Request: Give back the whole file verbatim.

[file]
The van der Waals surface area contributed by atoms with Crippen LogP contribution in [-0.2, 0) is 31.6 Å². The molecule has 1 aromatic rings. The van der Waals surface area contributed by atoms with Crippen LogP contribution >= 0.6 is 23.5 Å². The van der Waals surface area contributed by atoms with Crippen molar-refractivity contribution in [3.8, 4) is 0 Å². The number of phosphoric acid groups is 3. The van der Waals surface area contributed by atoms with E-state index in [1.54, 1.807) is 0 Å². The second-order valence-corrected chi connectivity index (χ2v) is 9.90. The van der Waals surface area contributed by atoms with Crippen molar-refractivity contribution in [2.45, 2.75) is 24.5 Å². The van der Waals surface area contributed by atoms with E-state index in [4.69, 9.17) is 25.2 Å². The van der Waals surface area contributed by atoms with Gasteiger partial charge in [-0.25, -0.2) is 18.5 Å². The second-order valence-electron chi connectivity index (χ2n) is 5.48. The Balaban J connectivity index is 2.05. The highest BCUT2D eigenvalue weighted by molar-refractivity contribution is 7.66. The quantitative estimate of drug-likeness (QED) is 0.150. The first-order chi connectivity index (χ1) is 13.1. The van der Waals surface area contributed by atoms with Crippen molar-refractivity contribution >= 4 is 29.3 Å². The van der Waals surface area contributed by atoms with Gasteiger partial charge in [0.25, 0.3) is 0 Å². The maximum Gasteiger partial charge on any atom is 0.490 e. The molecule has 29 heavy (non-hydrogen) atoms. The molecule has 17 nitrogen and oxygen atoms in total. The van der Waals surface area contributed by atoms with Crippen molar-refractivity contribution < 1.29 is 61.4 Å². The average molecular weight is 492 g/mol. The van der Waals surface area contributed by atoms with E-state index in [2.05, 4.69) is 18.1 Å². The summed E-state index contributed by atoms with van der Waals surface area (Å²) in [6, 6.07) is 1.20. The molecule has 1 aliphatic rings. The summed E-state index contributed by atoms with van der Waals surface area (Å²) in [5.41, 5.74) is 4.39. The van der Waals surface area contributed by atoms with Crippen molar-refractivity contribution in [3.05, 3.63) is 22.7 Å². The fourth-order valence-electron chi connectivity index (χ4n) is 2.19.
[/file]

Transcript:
The van der Waals surface area contributed by atoms with Crippen LogP contribution in [-0.2, 0) is 31.6 Å². The molecule has 1 aromatic rings. The van der Waals surface area contributed by atoms with Crippen LogP contribution >= 0.6 is 23.5 Å². The van der Waals surface area contributed by atoms with Crippen molar-refractivity contribution in [3.8, 4) is 0 Å². The number of phosphoric acid groups is 3. The van der Waals surface area contributed by atoms with E-state index in [1.54, 1.807) is 0 Å². The second-order valence-corrected chi connectivity index (χ2v) is 9.90. The van der Waals surface area contributed by atoms with Crippen molar-refractivity contribution in [2.45, 2.75) is 24.5 Å². The van der Waals surface area contributed by atoms with E-state index in [4.69, 9.17) is 25.2 Å². The van der Waals surface area contributed by atoms with Gasteiger partial charge in [-0.25, -0.2) is 18.5 Å². The second-order valence-electron chi connectivity index (χ2n) is 5.48. The Balaban J connectivity index is 2.05. The highest BCUT2D eigenvalue weighted by molar-refractivity contribution is 7.66. The quantitative estimate of drug-likeness (QED) is 0.150. The first-order chi connectivity index (χ1) is 13.1. The van der Waals surface area contributed by atoms with Crippen molar-refractivity contribution >= 4 is 29.3 Å². The van der Waals surface area contributed by atoms with Gasteiger partial charge in [0.25, 0.3) is 0 Å². The maximum Gasteiger partial charge on any atom is 0.490 e. The molecule has 29 heavy (non-hydrogen) atoms. The molecule has 17 nitrogen and oxygen atoms in total. The van der Waals surface area contributed by atoms with Crippen molar-refractivity contribution < 1.29 is 61.4 Å². The average molecular weight is 492 g/mol. The van der Waals surface area contributed by atoms with E-state index in [2.05, 4.69) is 18.1 Å². The summed E-state index contributed by atoms with van der Waals surface area (Å²) in [6, 6.07) is 1.20. The molecule has 1 aliphatic rings. The summed E-state index contributed by atoms with van der Waals surface area (Å²) in [5.41, 5.74) is 4.39. The van der Waals surface area contributed by atoms with Crippen molar-refractivity contribution in [3.05, 3.63) is 22.7 Å². The fourth-order valence-electron chi connectivity index (χ4n) is 2.19.